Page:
“That’s Ben Meed,”  she said, pointing to a looping video of a Warsaw Ghetto survivor and Holocaust activist that played in one corner. “Do you know Ben Meed? He’s an important figure. He called right before the verdict. He said, ‘Don’t sleep tonight. We’re all awake and watching over you.’ And I felt horrible. I thought, ‘Survivors are losing sleep because of me?’”

A moment later she spotted an exhibit about Jews and Mahjong in the mid-20th century and pivoted again. “Look at that. Jewish women loved to play Mahjong. They loved it. I don’t know why. It’s a good question. They weren't shtetl women. Look, these were well-dressed elegant women,” she said, pointing to a period photo at an upscale Catskills resort. “I need to find out why that was and get back to you.”

Lipstadt grew up with a traditional Jewish education in the New York area and has since taught in universities across the country, including a meaty if rocky stint in the Near Eastern studies department at UCLA in the 1980s. Though her immediate family was all in the U.S. when war broke out in Europe, she has friends and family members who escaped the Nazis, including the Nobel Prize-winning mathematician Robert Aumann.

“When Robert won the Nobel he brought his whole family, his kids and his grandkids — I think it was 38 people — to the ceremony. He said, ‘This is just one person had created. Imagine what else was lost.’’’ 

In a sense Lipstadt sees herself as similarly carrying on the legacy — speaking, via her scholarship, for a generation that can’t speak for itself. As depicted in the film, survivors would come up to her outside the trial and ask why none of them could testify; she had the difficult task of explaining to them, and herself, why the unimaginable possibility of silence was actually the wiser course and that allowing Irving to harangue them or twist their words in a cross-examination setting would do neither them nor the case any good.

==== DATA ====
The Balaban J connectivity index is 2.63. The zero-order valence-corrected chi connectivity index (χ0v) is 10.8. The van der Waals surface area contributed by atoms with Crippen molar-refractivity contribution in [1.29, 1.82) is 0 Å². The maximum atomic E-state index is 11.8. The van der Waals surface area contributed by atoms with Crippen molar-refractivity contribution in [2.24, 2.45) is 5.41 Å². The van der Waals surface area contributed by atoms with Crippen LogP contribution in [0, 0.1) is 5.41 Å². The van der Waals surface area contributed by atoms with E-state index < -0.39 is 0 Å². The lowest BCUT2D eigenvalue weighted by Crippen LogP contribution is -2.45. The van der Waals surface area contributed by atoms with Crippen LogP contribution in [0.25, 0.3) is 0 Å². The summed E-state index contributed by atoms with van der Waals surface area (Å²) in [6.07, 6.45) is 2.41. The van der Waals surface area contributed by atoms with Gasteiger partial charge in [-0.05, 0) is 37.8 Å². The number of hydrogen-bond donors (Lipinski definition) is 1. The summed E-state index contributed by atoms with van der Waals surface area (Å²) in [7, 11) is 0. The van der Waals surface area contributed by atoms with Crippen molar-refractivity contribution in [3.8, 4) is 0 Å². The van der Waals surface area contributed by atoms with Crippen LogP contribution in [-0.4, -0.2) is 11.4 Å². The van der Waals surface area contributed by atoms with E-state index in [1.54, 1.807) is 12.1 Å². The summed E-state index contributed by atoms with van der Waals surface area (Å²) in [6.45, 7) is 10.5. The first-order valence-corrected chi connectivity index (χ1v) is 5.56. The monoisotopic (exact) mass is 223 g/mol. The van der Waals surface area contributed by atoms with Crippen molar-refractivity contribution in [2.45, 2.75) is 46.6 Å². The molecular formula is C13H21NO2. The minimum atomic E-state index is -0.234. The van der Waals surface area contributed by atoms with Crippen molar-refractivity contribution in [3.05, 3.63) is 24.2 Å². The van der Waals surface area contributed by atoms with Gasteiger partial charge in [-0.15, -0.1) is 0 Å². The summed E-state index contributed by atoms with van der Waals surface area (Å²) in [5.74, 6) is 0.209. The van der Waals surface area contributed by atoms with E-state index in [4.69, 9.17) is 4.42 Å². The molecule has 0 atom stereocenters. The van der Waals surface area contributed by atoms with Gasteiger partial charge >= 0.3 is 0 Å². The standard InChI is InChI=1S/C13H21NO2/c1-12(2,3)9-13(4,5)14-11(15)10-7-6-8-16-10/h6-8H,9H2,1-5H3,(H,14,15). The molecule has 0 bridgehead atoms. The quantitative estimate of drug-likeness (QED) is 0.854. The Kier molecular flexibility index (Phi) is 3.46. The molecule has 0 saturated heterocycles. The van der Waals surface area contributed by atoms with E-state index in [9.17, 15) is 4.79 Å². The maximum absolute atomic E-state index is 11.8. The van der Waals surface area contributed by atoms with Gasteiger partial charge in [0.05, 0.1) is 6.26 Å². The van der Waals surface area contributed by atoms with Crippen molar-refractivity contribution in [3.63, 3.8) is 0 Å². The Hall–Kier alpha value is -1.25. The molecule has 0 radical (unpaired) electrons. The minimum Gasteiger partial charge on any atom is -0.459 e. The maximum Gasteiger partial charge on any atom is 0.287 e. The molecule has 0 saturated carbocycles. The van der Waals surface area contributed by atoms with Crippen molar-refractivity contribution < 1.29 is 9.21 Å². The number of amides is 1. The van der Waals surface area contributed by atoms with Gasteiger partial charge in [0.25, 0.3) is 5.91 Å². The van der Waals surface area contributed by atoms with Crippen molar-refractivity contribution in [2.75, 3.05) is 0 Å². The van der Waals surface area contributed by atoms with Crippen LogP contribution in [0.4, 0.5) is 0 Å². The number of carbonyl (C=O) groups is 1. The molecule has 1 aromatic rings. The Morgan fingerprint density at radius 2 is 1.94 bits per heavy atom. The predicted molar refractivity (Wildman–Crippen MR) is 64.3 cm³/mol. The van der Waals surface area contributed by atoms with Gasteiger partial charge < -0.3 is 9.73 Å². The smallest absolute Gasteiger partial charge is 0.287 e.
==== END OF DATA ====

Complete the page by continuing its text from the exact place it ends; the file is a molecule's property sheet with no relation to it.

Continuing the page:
Lipstadt in this regard walks a fine line, feeling the emotion of the tragedy but practicing the rigor of its study.

When the “Denial” production decamped to Auschwitz — they couldn’t shoot inside the camp but, with Lipstadt’s intervention, were able to meet with scholars and film right outside — she found herself offering a litany of academic information to the cast and crew. “It’s a way for me to compartmentalize. I have the emotional side, but I sometimes keep it academic because I think I’d just become too emotional.”

Lipstadt, who has a shock of brown-red hair and the kind of hunched-forward walk that suggests a perpetual desire to get somewhere, has a generally take-charge bearing. That can help when fighting the likes of David Irving.